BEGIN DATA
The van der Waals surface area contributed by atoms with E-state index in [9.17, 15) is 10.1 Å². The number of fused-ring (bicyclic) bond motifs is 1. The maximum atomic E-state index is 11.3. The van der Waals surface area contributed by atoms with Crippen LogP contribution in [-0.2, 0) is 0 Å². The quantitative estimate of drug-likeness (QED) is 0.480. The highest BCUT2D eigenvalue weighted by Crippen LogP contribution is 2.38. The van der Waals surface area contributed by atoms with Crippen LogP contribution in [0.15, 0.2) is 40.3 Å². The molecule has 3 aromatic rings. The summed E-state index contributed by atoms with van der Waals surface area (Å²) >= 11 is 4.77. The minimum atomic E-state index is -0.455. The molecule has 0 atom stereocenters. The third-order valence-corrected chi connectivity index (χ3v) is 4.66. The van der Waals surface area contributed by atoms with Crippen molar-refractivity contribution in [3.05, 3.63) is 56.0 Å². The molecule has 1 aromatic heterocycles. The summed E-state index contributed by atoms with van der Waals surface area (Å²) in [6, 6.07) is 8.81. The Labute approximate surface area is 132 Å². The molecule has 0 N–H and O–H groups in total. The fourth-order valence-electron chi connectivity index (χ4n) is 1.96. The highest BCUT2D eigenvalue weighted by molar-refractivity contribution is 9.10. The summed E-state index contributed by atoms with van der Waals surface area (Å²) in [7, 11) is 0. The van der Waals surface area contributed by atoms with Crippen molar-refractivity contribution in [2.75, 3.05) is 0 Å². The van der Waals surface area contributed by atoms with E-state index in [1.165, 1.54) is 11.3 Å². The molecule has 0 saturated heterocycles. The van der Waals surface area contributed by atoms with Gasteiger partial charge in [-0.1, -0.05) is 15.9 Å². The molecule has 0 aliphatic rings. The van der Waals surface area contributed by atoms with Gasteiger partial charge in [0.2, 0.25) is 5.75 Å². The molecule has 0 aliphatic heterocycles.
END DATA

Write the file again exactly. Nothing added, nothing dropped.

The van der Waals surface area contributed by atoms with E-state index in [9.17, 15) is 10.1 Å². The number of fused-ring (bicyclic) bond motifs is 1. The maximum atomic E-state index is 11.3. The van der Waals surface area contributed by atoms with Crippen LogP contribution in [-0.2, 0) is 0 Å². The quantitative estimate of drug-likeness (QED) is 0.480. The highest BCUT2D eigenvalue weighted by Crippen LogP contribution is 2.38. The van der Waals surface area contributed by atoms with Crippen LogP contribution in [0.15, 0.2) is 40.3 Å². The molecule has 3 aromatic rings. The summed E-state index contributed by atoms with van der Waals surface area (Å²) >= 11 is 4.77. The minimum atomic E-state index is -0.455. The molecule has 0 atom stereocenters. The third-order valence-corrected chi connectivity index (χ3v) is 4.66. The van der Waals surface area contributed by atoms with Crippen molar-refractivity contribution in [3.05, 3.63) is 56.0 Å². The molecule has 1 aromatic heterocycles. The summed E-state index contributed by atoms with van der Waals surface area (Å²) in [6, 6.07) is 8.81. The Labute approximate surface area is 132 Å². The molecule has 0 N–H and O–H groups in total. The fourth-order valence-electron chi connectivity index (χ4n) is 1.96. The highest BCUT2D eigenvalue weighted by molar-refractivity contribution is 9.10. The summed E-state index contributed by atoms with van der Waals surface area (Å²) in [7, 11) is 0. The van der Waals surface area contributed by atoms with Crippen molar-refractivity contribution in [2.75, 3.05) is 0 Å². The van der Waals surface area contributed by atoms with E-state index in [1.165, 1.54) is 11.3 Å². The molecule has 0 saturated heterocycles. The van der Waals surface area contributed by atoms with Gasteiger partial charge in [-0.1, -0.05) is 15.9 Å². The molecule has 0 aliphatic rings. The van der Waals surface area contributed by atoms with Gasteiger partial charge in [0.2, 0.25) is 5.75 Å². The molecule has 0 aliphatic heterocycles.